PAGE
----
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Friday, 29 September, 2000, 14:30 GMT 15:30 UK
King Canute: Lessons from a great Dane

One way or another, the Danes' rejection of the euro is going to have an impact on the British decision.

If Denmark's economy suffers, it could bolster the yes to the euro campaign. If it booms, it could bolster the keep the pound campaign.

It's not the first time a Dane has shown the inhabitants of this island a thing or two.

Danish King Canute ruled England in the very early years of the last millennium. Through no fault of his own, popular misunderstanding has left him with a reputation for arrogance for believing he could turn back the tide.

Danish finance minister, Mogens Lykketoft: Couldn't turn tide of public opinion

But the real story paints Canute in a much better light. In 1016, Canute became ruler of England after a period of bloody fighting. But his reign became characterised by a lack of strife at home and from overseas, prosperity, and respect for the church. Art, trade, and justice flourished.

He was so successful, his supporters and courtiers became fawning, boasting of his power. But Canute was a God-fearing man, and wanted to prove them wrong.

So to illustrate how little power he had, he forbade the tide from coming in, and sat on the beach to defy it. Legend has it he said: "Let all men know how empty and worthless is the power of kings."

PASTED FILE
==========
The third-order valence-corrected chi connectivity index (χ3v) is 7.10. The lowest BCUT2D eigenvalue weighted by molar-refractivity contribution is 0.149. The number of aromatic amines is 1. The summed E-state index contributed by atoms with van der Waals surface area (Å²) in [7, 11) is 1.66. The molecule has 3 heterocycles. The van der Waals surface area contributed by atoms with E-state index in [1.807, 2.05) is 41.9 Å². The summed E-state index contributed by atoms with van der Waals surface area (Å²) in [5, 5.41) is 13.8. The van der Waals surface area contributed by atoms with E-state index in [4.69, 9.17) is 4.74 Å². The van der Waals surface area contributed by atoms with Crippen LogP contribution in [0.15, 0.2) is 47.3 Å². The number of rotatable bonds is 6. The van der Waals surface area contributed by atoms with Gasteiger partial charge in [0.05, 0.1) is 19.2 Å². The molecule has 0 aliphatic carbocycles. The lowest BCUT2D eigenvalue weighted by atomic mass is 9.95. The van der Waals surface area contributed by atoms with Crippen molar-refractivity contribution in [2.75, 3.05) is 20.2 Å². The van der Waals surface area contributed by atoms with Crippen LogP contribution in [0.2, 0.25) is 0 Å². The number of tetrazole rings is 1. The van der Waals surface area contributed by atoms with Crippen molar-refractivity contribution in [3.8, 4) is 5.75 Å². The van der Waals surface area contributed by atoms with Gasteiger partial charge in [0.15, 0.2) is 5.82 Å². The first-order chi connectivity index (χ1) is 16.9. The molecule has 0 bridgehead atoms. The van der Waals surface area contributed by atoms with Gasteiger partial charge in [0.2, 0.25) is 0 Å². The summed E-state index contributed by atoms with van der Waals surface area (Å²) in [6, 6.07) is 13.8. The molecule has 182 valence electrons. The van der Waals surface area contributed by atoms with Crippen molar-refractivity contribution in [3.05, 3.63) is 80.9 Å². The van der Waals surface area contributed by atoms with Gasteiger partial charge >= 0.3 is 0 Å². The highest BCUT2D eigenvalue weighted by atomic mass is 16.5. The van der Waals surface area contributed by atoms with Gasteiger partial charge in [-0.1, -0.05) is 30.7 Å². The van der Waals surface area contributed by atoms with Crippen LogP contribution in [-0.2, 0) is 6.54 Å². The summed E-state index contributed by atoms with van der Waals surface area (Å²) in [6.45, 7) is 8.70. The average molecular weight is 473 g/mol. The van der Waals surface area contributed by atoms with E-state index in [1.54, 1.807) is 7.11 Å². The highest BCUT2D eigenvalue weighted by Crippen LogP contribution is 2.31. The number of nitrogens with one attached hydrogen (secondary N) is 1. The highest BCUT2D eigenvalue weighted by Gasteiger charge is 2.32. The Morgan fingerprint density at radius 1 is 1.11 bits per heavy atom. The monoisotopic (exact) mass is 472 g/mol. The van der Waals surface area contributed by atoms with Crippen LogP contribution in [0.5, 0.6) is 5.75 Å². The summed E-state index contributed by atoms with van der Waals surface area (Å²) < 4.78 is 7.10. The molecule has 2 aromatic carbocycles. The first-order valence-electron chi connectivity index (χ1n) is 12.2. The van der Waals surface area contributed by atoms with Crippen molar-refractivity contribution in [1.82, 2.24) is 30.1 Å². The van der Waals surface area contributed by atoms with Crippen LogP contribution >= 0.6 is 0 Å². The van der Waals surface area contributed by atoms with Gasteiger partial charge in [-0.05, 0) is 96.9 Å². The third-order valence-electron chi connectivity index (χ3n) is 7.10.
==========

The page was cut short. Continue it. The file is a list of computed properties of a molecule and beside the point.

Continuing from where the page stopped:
If they choose to take a lesson from history, both sides in the euro debate in the UK could draw encouragement from Canute.

Save the pound Join the euro
(Message: Political power cannot do everything) (Message: There are some things you just can't stop)
The Keep the Pound campaigners could claim there are limits on the power of politicians. However much Mr Blair and Lib Dem leader Charles Kennedy support entry to the euro, if the people don't back it then they are powerless to enforce it.

Mr Blair and Chancellor Gordon Brown have so far not exercised a lot of political will to persuade people that entry is right. Their position remains to support entry in principle but only if the economic conditions are right. And if that were the case, the UK would only join after a referendum.

But Tory leader William Hague is convinced that even if lots of government firepower were put into making the case for the euro, and even if it was a major election issue, people would still vote not to join it.

The supporters of euro membership can take the completely opposite position. However much people want to stand in the way, they could claim, stubbornness in the face of something inevitable - such as greater European unity - will be fruitless.

A greater degree of European integration will happen whether or not the UK is part of it. The no vote by Denmark could, it has been predicted, lead to a two-speed Europe, with some euro-countries on the inside and some on the outside.

If it is going ahead anyway, the logic goes, the UK will be better off being on the inside. The Minister for Europe, Keith Vaz, said on Friday that British jobs depended on being "at the heart of Europe, shaping its agenda".

Tide mark

And perhaps it's not too fanciful to suggest that Canute might have had split loyalties himself. For although he loved England (it has been said that England conquered him, rather than the other way round), as the ruler of all England, Denmark, Norway and part of Sweden, he himself did a fair bit for international integration.

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